Author Profile Picture

Emma Sue Prince

Unimenta

Director

Read more from Emma Sue Prince

googletag.cmd.push(function() { googletag.display(‘div-gpt-ad-1705321608055-0’); });

This bubble has burst

default-16x9

Having a degree used to lead to guaranteed higher earnings and better prospects. The education bubble always meant security and insurance against the future. The knowledge, maturity and skills gained at university are thought to make a person more productive and provide the ingredients necessary for a successful career. According to PayPal founder and early Facebook investor Peter Thiel, “a true bubble is when something is overvalued and intensely believed. Education may be the only thing people still believe in, in the US. To question education is really dangerous. It’s like telling the world there is no Santa Claus”.

Times have changed. We now have a rising epidemic of “malemployment” – over 50% of graduates are working in jobs that do not require a degree because they’re unable to find work related to their chosen profession. This trend is growing and continuing years after graduating, making it even more challenging to find graduate-calibre work in a fiercely competitive market. Even worse, it is becoming clear that not only are the returns not good, the product itself is faulty. According to the authors of “Academically Adrift”,  45 percent of students make no gains in their critical reasoning and thinking skills, as well as writing ability, after two years of undergraduate studies. Despite the prospect of malemployment and unemployment after a degree, more and more young people aspire to going to university, even with its soaring costs. They want the perceived safety of the education bubble. Of course they know times are tough. Many of them work hard on enhancing their CVs with unusual achievements, volunteer work and things to make their CV stand out from all the other smart and motivated students. Many of them, like my super hard-working niece, Christel, seek out and juggle as much work experience as they can alongside their studies.

Lack of critical thinking skills and other key qualities might not be just down to how these skills are taught though: in his new book,Mastery”, American writer and strategist Robert Greene, says modern technology has encouraged us to make quick, rash judgements rather than develop lasting skills. He says the old-fashioned idea of apprenticeship will get us furthest. He cites the poet John Keats, who, having taught himself about poetry by reading the greats, set himself the huge task of writing a 4,000 line poem (that became Endymion) in seven months. Greene calls Keats’s method “resistance practice”, or taking the hardest option, to make you tougher than your competitors. He argues that each of us is hardwired to succeed and overcome, and that with discipline and a number of concrete steps, it’s definitely possible to live up to your potential and find fulfilling work that plays to your strengths.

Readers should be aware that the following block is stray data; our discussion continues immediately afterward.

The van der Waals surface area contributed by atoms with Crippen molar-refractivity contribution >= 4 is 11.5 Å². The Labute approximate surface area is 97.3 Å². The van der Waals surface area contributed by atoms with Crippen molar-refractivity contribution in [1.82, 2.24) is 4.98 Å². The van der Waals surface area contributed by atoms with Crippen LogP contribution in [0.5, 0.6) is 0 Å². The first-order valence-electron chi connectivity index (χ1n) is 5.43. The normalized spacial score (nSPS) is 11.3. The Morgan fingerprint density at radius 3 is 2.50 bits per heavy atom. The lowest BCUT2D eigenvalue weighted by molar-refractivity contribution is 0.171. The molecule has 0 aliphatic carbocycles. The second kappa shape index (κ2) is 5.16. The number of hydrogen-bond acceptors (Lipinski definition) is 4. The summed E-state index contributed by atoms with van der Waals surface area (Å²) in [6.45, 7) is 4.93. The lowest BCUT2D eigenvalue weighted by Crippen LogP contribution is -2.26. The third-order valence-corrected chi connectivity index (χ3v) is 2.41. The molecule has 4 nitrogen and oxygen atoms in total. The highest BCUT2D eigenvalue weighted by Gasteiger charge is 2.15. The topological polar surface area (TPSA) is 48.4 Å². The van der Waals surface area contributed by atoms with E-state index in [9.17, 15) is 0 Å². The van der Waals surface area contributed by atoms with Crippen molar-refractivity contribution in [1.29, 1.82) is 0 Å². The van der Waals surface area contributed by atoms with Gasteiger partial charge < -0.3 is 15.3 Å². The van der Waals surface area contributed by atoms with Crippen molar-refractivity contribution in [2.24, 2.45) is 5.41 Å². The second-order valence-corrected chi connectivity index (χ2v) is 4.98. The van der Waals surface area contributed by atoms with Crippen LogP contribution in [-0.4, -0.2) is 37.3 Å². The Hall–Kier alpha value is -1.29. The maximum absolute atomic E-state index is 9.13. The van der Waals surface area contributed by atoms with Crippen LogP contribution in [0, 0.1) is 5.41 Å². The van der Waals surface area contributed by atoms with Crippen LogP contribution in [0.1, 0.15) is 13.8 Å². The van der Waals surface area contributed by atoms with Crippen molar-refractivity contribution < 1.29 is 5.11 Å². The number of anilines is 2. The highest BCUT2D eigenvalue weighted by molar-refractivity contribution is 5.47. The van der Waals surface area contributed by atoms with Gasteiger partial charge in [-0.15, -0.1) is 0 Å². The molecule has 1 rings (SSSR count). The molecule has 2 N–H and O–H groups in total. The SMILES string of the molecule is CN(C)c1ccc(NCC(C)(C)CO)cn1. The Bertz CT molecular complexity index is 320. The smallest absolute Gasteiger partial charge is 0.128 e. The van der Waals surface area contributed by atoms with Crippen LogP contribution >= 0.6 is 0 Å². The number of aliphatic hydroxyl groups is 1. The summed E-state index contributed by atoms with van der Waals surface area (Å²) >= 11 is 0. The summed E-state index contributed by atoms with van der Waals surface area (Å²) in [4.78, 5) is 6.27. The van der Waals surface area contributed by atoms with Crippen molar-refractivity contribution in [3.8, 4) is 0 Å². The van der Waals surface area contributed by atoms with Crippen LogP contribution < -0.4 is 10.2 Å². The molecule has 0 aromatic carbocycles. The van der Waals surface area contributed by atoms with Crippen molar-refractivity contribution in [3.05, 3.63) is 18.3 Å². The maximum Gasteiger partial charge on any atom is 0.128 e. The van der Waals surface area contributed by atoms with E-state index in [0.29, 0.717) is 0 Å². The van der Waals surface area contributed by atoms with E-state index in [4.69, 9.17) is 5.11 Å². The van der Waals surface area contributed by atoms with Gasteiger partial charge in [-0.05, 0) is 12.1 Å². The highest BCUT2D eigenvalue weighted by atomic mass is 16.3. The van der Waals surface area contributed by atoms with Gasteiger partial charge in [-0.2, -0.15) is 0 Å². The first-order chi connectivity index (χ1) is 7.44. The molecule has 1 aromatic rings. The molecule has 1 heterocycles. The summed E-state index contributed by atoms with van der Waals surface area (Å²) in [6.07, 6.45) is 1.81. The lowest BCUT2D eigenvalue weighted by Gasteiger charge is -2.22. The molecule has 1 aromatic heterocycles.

So, what does all of this mean? To me it is simple: the only competitive advantage any of us has is maximising our inner resources, qualities and competences. We need to build (and (re)learn) what it means to be resilient, to have integrity and be proactive. We need to understand and use empathy to build strong and valuable relationships. We need to know ourselves and be in control of our lives and the directions they take. This is what needs to be taught to our young undergraduates today so that they are better equipped to face the world that awaits them on graduation.

The Advantage  – a new book focusing on how we find, build and develop our inner resources to cope better in our changing world will be published by Pearson Business in March 2013. 

Unimenta exists to help trainers and teachers develop these skills in their learners – membership is free. Visit www.unimenta.com

Author Profile Picture
Emma Sue Prince

Director

Read more from Emma Sue Prince
Newsletter

Get the latest from TrainingZone.

Elevate your L&D expertise by subscribing to TrainingZone’s newsletter! Get curated insights, premium reports, and event updates from industry leaders.

 

Thank you!